Given the fact that our world largely remains dependent on the details written on pieces of paper, it is easy to see how this model was initially applied to the world of computing. When we received a piece of paper on our desk we immediately typed the information into a computer form and sent it to someone else for approval -- at first, by transferring them to a portable disk, ultimately relying upon the Internet to pass along the relevant data.
The problem is that this method of transferring documents not only runs contrary to the principles of the Internet, but creates countless points of inefficiency along the way. The originator could mistype the details written on the paper, the recipient could fail to see the message. With so many copies of the same information floating around the network it becomes difficult to track the end result, or to ensure that outside parties receive these results as accurately as possible.
Looking at the data in a stream of information is a more accurate depiction of the Internet as its creators intended it to be: a distributed network where every bit of knowledge flowed freely, so that if one node in the network collapsed, the others would pick up the slack. Some call it Socialism, while others call it the Electrical Grid. When you're talking about pieces of paper with bits of information that gets passed around the network: I call it Collaborative Documentation.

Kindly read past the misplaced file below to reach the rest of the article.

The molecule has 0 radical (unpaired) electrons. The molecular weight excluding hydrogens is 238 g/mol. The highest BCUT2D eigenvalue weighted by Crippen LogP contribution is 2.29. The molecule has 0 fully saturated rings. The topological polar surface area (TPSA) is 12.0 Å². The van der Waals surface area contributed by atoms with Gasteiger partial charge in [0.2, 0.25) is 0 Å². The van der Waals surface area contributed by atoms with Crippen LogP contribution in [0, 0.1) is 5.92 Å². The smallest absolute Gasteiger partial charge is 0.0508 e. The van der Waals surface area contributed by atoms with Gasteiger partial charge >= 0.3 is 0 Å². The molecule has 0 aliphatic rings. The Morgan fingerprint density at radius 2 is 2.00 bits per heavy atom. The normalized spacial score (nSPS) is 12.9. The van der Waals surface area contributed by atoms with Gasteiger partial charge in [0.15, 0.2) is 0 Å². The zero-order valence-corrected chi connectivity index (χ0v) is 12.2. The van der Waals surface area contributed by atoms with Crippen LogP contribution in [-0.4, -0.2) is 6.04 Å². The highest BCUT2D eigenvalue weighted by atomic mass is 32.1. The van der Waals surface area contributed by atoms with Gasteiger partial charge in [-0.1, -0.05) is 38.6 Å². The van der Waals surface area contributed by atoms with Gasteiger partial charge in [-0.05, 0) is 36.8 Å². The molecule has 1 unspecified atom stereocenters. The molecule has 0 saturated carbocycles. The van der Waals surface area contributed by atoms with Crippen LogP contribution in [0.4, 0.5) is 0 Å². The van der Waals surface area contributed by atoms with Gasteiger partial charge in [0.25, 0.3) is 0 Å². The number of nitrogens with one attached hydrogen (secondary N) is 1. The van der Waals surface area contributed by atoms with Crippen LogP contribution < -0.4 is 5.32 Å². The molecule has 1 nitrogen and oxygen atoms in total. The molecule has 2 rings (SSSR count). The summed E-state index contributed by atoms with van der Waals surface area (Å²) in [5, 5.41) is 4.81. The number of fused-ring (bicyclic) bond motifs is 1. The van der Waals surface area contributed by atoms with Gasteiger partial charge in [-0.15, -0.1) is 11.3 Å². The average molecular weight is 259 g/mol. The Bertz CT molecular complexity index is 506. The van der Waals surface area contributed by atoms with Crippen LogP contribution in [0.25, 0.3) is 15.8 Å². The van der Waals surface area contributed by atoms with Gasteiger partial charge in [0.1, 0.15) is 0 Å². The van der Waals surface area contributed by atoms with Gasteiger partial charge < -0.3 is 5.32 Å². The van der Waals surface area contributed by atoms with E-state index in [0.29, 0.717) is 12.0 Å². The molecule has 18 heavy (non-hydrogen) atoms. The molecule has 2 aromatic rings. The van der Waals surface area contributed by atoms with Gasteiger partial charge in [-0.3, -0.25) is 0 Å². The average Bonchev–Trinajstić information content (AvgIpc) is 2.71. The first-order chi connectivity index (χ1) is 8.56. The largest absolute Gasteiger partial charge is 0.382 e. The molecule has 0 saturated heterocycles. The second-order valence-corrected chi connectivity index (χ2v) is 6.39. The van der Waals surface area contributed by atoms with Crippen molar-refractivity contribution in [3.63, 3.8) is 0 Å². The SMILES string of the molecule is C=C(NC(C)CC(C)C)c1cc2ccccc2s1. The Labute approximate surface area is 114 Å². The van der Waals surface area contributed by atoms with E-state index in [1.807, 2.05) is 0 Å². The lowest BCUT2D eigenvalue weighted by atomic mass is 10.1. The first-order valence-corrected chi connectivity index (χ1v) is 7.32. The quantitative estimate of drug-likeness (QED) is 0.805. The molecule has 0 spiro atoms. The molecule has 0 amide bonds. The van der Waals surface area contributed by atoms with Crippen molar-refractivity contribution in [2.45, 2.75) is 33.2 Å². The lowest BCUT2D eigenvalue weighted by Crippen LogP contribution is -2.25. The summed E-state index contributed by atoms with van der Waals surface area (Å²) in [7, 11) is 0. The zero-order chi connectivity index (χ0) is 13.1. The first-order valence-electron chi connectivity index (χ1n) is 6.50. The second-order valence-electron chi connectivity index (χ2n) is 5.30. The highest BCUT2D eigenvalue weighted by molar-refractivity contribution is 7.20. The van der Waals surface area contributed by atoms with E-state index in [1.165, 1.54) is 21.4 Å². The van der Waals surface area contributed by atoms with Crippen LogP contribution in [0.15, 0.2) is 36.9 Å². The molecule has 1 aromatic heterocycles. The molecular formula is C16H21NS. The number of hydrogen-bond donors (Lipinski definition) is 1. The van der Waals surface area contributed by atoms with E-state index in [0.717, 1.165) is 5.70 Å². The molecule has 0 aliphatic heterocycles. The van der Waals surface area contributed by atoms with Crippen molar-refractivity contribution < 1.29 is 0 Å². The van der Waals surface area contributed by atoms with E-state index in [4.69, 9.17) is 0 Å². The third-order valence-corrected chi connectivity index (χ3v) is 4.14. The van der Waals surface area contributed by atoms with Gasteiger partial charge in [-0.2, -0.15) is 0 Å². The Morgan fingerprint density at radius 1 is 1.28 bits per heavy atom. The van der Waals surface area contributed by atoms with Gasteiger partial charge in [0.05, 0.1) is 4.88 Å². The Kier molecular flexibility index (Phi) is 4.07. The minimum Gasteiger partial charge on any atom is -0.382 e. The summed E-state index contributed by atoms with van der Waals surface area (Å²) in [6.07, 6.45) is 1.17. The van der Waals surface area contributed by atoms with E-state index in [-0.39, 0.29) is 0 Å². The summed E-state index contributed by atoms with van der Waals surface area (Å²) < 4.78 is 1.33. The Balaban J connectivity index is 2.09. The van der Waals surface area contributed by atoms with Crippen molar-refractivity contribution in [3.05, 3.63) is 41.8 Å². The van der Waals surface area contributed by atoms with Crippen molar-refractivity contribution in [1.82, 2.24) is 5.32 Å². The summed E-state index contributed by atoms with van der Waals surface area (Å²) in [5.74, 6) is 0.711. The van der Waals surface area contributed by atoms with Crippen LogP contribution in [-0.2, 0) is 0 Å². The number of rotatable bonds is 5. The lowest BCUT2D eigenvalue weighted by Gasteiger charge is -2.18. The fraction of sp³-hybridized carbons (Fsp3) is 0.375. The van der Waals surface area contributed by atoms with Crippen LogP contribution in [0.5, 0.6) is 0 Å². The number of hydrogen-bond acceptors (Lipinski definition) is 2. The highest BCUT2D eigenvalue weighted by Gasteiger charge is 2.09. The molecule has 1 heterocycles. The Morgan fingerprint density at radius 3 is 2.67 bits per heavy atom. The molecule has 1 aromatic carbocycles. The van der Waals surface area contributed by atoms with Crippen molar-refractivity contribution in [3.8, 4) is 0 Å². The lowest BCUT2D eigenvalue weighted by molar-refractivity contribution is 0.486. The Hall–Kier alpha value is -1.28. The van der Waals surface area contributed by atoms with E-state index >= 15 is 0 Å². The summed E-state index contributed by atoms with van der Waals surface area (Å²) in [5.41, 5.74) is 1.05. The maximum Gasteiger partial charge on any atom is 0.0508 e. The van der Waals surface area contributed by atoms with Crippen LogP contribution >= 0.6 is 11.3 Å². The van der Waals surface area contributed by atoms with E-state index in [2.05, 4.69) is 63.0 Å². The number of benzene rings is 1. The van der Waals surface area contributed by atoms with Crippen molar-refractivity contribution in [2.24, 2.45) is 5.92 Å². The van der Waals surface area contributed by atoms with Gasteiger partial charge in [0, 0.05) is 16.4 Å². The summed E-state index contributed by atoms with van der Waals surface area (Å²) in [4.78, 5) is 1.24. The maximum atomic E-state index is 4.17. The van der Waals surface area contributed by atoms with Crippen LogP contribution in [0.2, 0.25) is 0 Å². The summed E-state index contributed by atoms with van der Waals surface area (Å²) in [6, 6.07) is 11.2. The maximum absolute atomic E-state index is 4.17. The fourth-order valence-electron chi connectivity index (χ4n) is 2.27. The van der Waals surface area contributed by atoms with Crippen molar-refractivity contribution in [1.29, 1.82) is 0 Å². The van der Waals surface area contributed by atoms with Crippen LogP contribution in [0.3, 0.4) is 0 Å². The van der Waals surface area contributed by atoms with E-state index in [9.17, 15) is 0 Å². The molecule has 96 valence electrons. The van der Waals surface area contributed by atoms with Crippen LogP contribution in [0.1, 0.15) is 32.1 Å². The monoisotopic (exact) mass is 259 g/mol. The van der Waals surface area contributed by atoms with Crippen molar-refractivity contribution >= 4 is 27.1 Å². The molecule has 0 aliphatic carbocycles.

Unfortunately, Collaborative Documentation sounds very clinical, and hardly begins to capture the effect of sites such as YouTube, where "Collaborative Documentation" has produced an information and entertainment collective unlike no other. The same goes for Wikipedia, which has begun to transform both knowledge and education as we once perceived it in the hands of accomplished scholars. Collaborative Documentation is a major shift -- strangely enough -- in the most minor of ways.
I say 'minor' due to the size of the changes required to shift from the 'document transfer' perspective to collaborative documentation. The process is identical, as the same people are required to sign and pass the details as before, but instead of storing the document locally, you distribute it across the network so that anyone can access the information at any time, given the proper permissions.
The biggest changes would occur to the user, who is transformed from a single login name and password to a fully functioning entity on the network -- complete with a list of personalized responsibilities and an array of results, along with connections to others in the network. At once, it seems as if the simple act of acknowledging the actions of the user gives life to a network of 1's and 0's.
Which leads me to believe that if something so integral to all living matter exists in the activity of Collaborative Documentation, then a concept less clinical is necessary to capture its meaning. Just as blog and email have risen to the level of recognition as to be easily understood by the masses, so too must these documents and forms transform to become part of a shared experience.
(If you've got any ideas for a word or two better than Collaborative Documentation, please let me know!)